“Dream high, work high, dream of that society, but work for it; where we do have that real equality of opportunity, that real equality of justice and that real hope for a peaceful, sustainable world in the future.”

Izzy rounded off the event by urging students to be active in their political endeavors, and to join with MPs like Margaret who campaign tirelessly in Merseyside.

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Then, LSRadio News were given the opportunity to ask two questions.

We pressed him first about the disproportionate representation of women in parliament.  

“The selection process, whilst we do have all women shortlist which is an improvement, we do have women councillors in the party that is a big improvement, there is a problem about support for candidates, there’s a problem with support for working class candidates in the labour party, I have put a proposal to the national executive that we support candidates far more both in selection process and then later on in the election process. There’s also a way in which parliament operates but theres also an issue of sexism within our society, I have, I hope set an example by appointing a majority of women in the shadow cabinet for the first time, there’s 16 women and 15 men and I’m going to continue that in all the other appointments that I make.”

Then we asked about his opinion on grammar schools.

I would rather we ended selective education, personally. I did go to a grammar school myself and my great contribution to the grammar school was to put up proposals to the debating society we became a comprehensive, sadly I was defeated, my dad later on became the school government and similarly defeated at a school governors meeting, I would prefer non selective education. But I would also think that we have got to make sure that all of our schools and all of our education system works for the best of all children, I become concerned about the competitive nature and the way in which secondary schools operate, the community they have to operate in which means that students aged 13 and 14 who look as though they’re not going to do so well at GCSEs are discouraged from applying for other subjects and not given great opportunities. We are only young once, you have to make the very best of it. So I spend a lot of time in the company of teachers , I understand what they’re going through, I understand the stresses that they’re under and we need more support in schools not less support in schools and also just simply every student matters the same as every other student however brilliant they might be. We are not all going to get to Oxbridge, I didn’t actually go anywhere.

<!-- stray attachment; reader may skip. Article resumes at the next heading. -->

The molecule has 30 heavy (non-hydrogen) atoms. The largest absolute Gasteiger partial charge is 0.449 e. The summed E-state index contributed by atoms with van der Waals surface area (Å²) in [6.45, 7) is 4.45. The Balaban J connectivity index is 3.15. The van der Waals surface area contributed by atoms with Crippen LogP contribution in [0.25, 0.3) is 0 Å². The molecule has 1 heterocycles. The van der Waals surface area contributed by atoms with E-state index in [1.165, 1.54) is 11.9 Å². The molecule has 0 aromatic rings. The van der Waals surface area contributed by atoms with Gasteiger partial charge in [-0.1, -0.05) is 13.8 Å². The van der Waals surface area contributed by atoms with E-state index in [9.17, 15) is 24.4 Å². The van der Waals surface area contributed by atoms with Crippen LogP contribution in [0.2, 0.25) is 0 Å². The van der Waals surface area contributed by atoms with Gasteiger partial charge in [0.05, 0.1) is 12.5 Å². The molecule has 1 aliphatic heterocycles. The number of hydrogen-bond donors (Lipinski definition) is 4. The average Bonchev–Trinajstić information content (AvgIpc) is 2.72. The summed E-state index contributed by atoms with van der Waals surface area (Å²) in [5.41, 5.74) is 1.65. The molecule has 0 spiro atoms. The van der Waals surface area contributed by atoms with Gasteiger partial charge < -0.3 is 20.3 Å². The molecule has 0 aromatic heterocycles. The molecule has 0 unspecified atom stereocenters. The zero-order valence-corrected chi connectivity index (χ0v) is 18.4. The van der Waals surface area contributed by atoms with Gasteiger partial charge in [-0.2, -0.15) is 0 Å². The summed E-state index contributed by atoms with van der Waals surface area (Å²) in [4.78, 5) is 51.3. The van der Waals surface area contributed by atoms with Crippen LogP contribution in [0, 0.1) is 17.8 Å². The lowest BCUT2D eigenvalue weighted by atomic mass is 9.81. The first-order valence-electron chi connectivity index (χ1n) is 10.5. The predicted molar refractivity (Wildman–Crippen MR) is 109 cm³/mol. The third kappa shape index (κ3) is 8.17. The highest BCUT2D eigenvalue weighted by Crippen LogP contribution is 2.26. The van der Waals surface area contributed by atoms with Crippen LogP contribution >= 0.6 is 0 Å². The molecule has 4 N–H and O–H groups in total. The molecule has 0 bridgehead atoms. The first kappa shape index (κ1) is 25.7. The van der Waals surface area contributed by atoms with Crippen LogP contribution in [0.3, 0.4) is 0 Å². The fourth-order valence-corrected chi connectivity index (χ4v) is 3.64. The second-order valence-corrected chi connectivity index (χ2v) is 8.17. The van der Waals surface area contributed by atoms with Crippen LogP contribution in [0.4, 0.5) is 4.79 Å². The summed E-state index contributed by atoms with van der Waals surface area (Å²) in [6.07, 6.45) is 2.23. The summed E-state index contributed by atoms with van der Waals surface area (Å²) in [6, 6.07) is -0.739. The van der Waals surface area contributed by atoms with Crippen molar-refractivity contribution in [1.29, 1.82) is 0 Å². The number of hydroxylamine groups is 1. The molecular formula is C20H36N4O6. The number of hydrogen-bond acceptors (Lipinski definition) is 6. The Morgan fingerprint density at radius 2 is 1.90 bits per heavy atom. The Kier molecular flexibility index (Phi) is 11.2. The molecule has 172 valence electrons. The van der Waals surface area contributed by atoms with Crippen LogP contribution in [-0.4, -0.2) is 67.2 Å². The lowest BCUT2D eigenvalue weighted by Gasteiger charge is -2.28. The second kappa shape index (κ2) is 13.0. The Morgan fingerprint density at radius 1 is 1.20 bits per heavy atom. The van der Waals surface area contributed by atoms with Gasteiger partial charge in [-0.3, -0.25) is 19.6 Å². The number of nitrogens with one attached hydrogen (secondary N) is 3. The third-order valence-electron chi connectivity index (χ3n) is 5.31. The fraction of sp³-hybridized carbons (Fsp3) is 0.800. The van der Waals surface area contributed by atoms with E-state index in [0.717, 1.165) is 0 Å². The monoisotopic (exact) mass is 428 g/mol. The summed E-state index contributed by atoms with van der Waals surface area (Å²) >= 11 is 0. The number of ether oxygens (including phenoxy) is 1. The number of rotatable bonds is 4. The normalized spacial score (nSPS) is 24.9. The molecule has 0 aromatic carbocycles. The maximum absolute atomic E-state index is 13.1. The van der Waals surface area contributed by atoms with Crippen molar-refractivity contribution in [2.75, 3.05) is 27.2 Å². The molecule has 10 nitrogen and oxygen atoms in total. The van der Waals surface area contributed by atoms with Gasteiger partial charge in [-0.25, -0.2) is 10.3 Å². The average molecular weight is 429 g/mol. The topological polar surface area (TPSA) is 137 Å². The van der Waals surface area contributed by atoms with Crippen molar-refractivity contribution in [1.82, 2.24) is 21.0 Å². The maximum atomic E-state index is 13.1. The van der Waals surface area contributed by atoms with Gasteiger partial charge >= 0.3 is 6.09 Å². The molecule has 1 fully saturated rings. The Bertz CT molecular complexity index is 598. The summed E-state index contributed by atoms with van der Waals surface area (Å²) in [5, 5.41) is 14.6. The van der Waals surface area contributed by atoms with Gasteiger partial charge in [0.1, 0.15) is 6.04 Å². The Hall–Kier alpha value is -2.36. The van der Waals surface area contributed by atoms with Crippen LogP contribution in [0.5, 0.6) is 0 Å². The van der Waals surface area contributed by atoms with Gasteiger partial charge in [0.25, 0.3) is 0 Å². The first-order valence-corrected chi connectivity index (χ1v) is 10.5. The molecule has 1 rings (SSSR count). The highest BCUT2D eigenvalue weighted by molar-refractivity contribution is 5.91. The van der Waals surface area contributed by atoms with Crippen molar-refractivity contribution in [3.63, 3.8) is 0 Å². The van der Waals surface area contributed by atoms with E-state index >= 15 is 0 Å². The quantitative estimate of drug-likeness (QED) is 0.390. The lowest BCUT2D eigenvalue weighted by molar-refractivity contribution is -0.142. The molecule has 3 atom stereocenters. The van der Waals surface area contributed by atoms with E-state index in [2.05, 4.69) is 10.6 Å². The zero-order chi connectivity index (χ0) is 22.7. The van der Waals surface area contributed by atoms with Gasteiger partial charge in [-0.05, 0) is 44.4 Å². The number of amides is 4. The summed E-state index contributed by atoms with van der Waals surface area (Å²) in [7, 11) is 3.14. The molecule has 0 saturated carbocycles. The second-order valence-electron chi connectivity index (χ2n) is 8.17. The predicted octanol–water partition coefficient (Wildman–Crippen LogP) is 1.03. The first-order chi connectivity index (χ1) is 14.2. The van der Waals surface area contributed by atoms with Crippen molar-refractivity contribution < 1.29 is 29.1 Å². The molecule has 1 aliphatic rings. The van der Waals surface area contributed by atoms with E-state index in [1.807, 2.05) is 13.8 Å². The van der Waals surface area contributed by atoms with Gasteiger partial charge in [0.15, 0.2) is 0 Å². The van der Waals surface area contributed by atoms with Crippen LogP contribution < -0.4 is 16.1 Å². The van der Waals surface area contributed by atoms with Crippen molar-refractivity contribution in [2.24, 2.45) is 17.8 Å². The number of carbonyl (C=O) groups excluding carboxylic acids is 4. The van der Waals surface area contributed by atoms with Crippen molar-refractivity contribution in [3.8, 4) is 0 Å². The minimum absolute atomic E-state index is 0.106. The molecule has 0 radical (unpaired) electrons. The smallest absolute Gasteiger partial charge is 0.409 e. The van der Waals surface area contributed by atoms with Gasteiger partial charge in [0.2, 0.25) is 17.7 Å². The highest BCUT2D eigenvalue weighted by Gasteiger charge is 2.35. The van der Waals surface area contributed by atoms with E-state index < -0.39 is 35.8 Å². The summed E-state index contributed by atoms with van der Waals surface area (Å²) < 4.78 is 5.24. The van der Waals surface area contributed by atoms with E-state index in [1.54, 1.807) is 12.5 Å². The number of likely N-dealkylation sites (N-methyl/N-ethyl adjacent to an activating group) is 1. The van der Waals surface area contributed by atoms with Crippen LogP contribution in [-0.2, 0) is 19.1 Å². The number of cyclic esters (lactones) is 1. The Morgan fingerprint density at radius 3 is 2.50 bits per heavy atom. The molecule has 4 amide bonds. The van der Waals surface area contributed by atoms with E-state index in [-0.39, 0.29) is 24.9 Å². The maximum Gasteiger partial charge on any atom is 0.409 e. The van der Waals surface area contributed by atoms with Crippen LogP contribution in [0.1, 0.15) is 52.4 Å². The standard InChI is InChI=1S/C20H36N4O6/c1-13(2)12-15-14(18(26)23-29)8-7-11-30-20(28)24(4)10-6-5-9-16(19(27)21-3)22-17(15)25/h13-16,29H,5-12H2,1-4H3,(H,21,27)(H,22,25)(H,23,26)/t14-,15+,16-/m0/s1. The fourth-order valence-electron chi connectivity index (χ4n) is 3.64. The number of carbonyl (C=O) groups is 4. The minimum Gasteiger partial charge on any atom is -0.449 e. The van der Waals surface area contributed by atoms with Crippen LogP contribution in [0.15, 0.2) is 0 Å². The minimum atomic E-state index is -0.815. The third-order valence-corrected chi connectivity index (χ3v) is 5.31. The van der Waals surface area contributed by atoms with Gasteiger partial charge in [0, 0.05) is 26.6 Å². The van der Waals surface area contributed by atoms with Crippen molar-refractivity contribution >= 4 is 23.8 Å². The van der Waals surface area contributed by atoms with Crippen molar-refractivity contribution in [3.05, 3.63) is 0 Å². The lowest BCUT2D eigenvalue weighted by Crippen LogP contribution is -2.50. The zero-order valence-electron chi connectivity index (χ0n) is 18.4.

His intense eye contact made everyone in the room feel a sense of belonging and everybody left with a refreshed hope for a better country, a fairer, a more equal and more tolerant place to live.

He ended his interview with one line, seeping with optimism.

“Democracy does work, in the end”

Elinor Rice and Lucy Bell
Second year Communications student. Head of News.